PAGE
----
Zero Trans Fat, but Not Zero Fat

Oreo cookies will never be confused with health food. This is partly because of common sense, and partly because the iconic Oreo - it's been around since 1912 - got beat up in the uproar over trans fatty acids, or trans fats, which raise the risk for heart disease and stroke.

Zero Trans Fat, but Not Zero Fat

Oreo cookies will never be confused with health food. This is partly because of common sense, and partly because the iconic Oreo - it's been around since 1912 - got beat up in the uproar over trans fatty acids, or trans fats, which raise the risk for heart disease and stroke. These days, though, the reformulated snack sports a kinder, healthier image. Pick up a bag of the chocolate wafers with the creamy white centres and you'll notice a prominent proclamation. Framed in an enviro-friendly green banner on the front of the 550-g bag is the claim, "0 g trans fat per 24 g serving," which is two cookies. Sounds pretty good, and that's the problem.

There are four types of fatty acids: polyunsaturated (good), monounsaturated (good), saturated (bad) and trans (bad). Currently, even if a product contains no trans fats, a manufacturer isn't allowed to use the phrase "trans-free" if it has two or more grams of unhealthy, saturated fat per serving. But because of a regulatory oversight, it's okay to say "0 g trans fat" per serving - even though, in the case of Oreos, two cookies contain 4 g of saturated fats, fully one-fifth of the recommended daily limit. It isn't difficult to imagine someone demolishing the allotted maximum, and then some, in a single seating. Thanks to the gaping loophole in Health Canada's labelling regulations, Kraft Canada Inc., which owns Christie, can lawfully make the "0 g" claim on the Oreo. "We don't want people to think that as long as a FOOD has no trans, it's perfectly harmless," says Bonnie Liebman, director of nutrition at the Washington-based Center for Science in the Public Interest. "I think Health Canada had its heart in the right place when it tried to limit 'trans-free' claims, but left this loophole that companies are exploiting."

It doesn't end there. It turns out zero grams does not always mean zero grams. Under Health Canada's rules - and this the department does not consider a loophole - manufacturers are allowed to round to zero "amounts that are considered not nutritionally significant," says Health Canada spokeswoman Carole Saindon. This recognizes the fact that there are many factors that may influence the nutrient content of foods, and that there is some normal variation from one food to another. "In the case of trans fat," Saindon says, "the regulations allow manufacturers to label a product '0 g trans fat' when the amount is less than 0.2 g per serving." As for the labelling loophole that permits the 0 g claim when saturated fats are high, Health Canada says it has known about that for about a year and a half, and changes are in the works.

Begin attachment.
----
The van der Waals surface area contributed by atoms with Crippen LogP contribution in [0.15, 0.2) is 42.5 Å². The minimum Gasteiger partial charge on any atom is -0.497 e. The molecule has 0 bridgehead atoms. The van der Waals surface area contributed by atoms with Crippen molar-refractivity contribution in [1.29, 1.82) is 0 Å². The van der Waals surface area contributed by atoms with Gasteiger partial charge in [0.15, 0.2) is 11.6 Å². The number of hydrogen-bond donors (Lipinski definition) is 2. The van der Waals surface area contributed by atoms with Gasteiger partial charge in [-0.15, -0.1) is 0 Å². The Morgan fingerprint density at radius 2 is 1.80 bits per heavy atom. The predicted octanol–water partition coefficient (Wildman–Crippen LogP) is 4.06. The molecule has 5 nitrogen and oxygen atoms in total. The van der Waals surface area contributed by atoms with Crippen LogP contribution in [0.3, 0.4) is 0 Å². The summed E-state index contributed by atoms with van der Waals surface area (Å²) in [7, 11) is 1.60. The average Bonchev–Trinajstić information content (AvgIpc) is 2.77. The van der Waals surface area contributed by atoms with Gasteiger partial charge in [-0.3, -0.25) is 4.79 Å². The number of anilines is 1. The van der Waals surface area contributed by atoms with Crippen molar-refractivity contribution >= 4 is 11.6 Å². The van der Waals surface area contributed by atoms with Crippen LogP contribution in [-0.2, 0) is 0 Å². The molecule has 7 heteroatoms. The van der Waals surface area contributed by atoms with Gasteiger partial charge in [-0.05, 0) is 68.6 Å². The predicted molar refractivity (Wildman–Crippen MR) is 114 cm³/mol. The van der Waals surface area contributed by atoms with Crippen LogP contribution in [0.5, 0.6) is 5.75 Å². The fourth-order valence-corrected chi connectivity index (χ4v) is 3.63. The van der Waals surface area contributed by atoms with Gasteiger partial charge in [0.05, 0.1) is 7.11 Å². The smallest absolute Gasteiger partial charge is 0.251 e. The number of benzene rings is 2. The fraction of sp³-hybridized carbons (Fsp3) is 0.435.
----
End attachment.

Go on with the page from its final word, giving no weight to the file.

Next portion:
Kraft Canada spokesman Don Blair says the 0 g claim "is consistent with use throughout the food industry" and "meets the Health Canada requirements for rounding to zero." In reality, then, a single serving of Oreos with "0 g of trans fat" does contain traces of trans fat. Blair, however, says he doesn't know how much. Asked what the message to consumers is, Blair paused a moment before answering in doublespeak. "The message is that there are zero grams of trans fat per 24-gram serving, and this is not a trans-fat-free product."

To be fair, Kraft, like many food conglomerates, is struggling mightily to reduce the trans-fat content of its products. Bruce Holub, a professor of nutritional sciences at the University of Guelph in Ontario, says the efforts have improved foods - to a point. "If you're lowering the trans fat, and not commonly having a dramatic increase in saturated fat, I'm not going to say the product's healthy, or healthier, but I might be quite willing to say it's likely less harmful," Holub explains.

Oero isn't the only brand out there making self-congratulatory trans-fat claims. Quebec-based Saputo Bakery Inc.'s Vachon division does, too. Jos. Louis chocolate cakes trumpet the fact they now contain "80 per cent less trans fat than regular Jos. Louis per serving." But the more discrete nutrition label says each cake contains 8 g of saturates and 0.2 g trans - 41 per cent of the combined daily max. Ah Caramel! cakes, also by Vachon, are advertised as containing 90 per cent less trans fat than their predecessor. The label on the back of the box, though, says two of the small cakes contain 7 g saturated fat and 0.1 g trans, for 36 per cent of the limit. "I'm pleased that many companies are trying to get rid of their trans," Liebman says, "but people need to know that there are quite a few trans-traps still out there." In other words, Mr. Christie, you make slightly better cookies.

Maclean's March 27, 2006